55 years before Orville and Wilbur Wright made the first controlled, powered and sustained heavier-than-air human flight on 17 December 1903, the first successful powered flight took place in England.
The first powered heavier-than-air flight took place in Chard, Somerset, England in 1848 and was the culmination of many years of experiments by John Stringfellow.
Stringfellow was born in Sheffield, England in 1799 and worked in Chard making bobbins and carriages for the lace industry.
Ariel Steam carriage
In 1842, Stringfellow and his friend, William Samuel Henson patented the “Ariel Steam carriage” which was designed to “convey letters, goods and passengers from place to place through the air”.
The following year, Stringfellow and Henson, together with Frederick Marriott, and D.E. Colombine, incorporated the “Aerial Transit Company” with the intention of constructing and operating a flying machine! With hindsight, this was somewhat premature as it would be another 60 years before a flying machine would leave the ground with a man on board but you have to admire the vision!
Henson built scale models of the Ariel Steam Carriage between 1844 and 1847 and tried to fly them but with no success. He and Stringfellow were carrying out experiments outside early in the morning to avoid prying eyes but this meant that the silk fabric got wet from the dew which added tremendous weight to the aircraft. Moreover, their early steam engines were too heavy.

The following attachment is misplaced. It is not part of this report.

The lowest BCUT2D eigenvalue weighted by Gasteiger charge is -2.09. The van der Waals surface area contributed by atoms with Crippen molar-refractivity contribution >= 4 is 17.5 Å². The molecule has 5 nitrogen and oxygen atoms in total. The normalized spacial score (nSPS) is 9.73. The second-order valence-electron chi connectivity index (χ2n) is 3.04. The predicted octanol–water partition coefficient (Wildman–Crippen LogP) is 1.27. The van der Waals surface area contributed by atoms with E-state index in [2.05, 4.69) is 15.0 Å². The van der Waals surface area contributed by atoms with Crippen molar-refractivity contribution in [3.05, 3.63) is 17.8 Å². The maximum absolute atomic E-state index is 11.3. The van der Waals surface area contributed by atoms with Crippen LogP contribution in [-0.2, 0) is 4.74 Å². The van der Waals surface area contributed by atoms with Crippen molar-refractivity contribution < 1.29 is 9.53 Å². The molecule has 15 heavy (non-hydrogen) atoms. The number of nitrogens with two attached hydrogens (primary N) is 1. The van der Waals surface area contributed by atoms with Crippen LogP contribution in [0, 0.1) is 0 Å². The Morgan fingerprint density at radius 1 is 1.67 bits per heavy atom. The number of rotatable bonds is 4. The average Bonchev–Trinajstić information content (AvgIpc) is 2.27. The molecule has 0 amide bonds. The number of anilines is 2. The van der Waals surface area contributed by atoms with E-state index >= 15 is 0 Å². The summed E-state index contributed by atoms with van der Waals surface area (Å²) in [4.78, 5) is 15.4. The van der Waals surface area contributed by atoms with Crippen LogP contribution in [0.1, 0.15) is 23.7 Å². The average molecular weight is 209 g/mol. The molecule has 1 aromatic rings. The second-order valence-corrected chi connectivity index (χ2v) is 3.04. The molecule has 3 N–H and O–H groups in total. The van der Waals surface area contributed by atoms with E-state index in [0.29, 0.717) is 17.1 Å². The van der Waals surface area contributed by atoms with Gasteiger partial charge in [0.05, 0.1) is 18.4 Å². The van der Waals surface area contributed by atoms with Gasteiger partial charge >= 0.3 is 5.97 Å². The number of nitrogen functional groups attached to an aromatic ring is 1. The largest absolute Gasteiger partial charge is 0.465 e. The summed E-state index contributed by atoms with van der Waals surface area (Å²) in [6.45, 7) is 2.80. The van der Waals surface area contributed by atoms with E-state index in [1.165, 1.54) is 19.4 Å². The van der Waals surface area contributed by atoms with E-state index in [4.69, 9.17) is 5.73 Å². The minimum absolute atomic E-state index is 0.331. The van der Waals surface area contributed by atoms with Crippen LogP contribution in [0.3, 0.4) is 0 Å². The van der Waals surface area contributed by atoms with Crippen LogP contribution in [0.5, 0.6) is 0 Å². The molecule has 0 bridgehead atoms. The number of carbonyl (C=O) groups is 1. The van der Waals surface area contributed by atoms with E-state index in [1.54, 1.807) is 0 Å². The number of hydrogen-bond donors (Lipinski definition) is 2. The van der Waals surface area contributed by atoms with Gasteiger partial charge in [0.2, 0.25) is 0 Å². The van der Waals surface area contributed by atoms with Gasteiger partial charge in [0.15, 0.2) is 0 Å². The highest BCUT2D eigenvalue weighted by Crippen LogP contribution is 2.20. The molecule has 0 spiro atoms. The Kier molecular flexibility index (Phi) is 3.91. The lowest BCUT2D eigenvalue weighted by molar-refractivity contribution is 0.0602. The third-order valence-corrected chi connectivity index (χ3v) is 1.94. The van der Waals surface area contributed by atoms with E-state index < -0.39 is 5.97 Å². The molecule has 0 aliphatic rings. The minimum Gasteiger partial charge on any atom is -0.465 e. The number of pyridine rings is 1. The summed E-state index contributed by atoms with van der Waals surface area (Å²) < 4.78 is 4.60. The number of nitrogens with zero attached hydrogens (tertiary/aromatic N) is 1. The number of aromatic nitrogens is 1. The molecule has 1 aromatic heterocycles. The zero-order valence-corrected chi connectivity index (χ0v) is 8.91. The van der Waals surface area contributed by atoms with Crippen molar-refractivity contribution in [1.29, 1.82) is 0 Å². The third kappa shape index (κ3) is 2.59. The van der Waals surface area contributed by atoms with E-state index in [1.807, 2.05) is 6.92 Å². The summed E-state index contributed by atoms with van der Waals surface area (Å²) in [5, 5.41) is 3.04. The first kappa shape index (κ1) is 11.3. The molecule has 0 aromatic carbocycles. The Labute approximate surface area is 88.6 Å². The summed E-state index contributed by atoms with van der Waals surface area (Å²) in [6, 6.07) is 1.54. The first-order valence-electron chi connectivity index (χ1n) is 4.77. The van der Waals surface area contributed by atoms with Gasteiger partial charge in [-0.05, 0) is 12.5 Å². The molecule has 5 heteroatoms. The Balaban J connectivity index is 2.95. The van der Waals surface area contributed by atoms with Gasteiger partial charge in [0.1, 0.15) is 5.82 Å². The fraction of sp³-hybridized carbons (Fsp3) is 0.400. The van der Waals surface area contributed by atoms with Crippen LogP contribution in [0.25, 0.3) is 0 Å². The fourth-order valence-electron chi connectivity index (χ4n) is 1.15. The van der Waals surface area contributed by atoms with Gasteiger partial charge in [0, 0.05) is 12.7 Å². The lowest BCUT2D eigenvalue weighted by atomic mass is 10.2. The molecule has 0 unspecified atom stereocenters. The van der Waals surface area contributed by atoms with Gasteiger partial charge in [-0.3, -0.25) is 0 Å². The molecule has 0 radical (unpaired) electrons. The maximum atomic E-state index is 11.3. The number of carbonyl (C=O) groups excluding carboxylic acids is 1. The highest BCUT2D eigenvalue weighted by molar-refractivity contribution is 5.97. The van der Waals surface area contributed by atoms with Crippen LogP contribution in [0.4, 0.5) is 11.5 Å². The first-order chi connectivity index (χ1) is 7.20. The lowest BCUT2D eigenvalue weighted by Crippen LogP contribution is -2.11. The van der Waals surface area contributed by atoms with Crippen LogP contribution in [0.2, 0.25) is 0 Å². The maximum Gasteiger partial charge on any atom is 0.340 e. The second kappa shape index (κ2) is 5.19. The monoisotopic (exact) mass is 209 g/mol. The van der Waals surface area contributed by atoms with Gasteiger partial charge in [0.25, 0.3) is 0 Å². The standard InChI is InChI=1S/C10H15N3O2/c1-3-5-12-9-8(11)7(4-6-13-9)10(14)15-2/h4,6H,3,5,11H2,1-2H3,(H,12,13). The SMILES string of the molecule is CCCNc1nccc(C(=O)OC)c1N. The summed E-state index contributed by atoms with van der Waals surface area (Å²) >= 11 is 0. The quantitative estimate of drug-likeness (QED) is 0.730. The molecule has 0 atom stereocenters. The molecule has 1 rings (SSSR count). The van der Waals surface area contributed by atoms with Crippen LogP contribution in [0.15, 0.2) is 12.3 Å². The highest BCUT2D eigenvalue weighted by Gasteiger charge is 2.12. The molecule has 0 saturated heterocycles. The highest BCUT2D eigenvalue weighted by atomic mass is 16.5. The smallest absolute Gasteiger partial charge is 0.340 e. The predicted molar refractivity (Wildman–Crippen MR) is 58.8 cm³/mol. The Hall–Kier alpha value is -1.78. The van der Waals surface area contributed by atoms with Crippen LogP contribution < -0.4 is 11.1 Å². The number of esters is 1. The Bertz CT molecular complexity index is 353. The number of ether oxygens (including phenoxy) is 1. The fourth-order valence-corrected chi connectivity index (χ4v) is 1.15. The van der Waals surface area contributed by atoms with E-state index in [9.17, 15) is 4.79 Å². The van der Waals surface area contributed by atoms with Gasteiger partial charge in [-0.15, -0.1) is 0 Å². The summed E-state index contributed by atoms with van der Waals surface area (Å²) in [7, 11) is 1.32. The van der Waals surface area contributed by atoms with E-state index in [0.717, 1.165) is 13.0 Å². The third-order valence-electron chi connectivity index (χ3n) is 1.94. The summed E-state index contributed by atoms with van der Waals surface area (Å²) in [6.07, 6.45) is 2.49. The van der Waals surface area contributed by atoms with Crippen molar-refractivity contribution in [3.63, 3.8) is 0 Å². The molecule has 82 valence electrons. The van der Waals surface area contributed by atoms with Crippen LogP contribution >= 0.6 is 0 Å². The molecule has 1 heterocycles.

Following these failures, Henson lost interest in the project and moved with his wife and family to United States in 1848.
Stringfellow continued experimenting and built new designs including a lightweight steam engine with a paper-thin copper boiler which weighed only twelve ounces.
He took to holding his trials inside a disused silk mill as it gave greater stability and protection from wind and moisture.
In 1848, he achieved success when he flew a ten ft wing span flying machine powered by two contra-rotating propellers. The aircraft left a guide wire and flew straight and true for about 30 ft at ten to twelve miles per hour.
Crystal Palace Exhibition
In the years that followed, John and his son Frederick J. Stringfellow built a number of flying machines together and individually. In 1868 they both exhibited steam-powered flying machines at the Crystal Palace in London, England. John’s triplane was tested several times at the Crystal Palace and on occasions, it left the guide wire and flew.
The steam engine powering the aircraft won first prize at the Crystal Palace Exhibition. This flying machine is still in existence and is on display in the Early Flight Gallery of the National Air & Space Museum, Washington, D.C.
It was John Stringfellow’s intention to build a flying machine which would carry him aloft but he was prevented from building it due to age and illness. He eventually died in 1883.
A bronze model of the first aircraft to fly stands in Fore Street in Chard, England and signs on the roads entering the town remind visitors that this is the birthplace of powered flight. The Chard Museum contains an exhibition of early flight prior to the advent of the internal combustion engine which powered the Wright brothers’ 1903 flyer.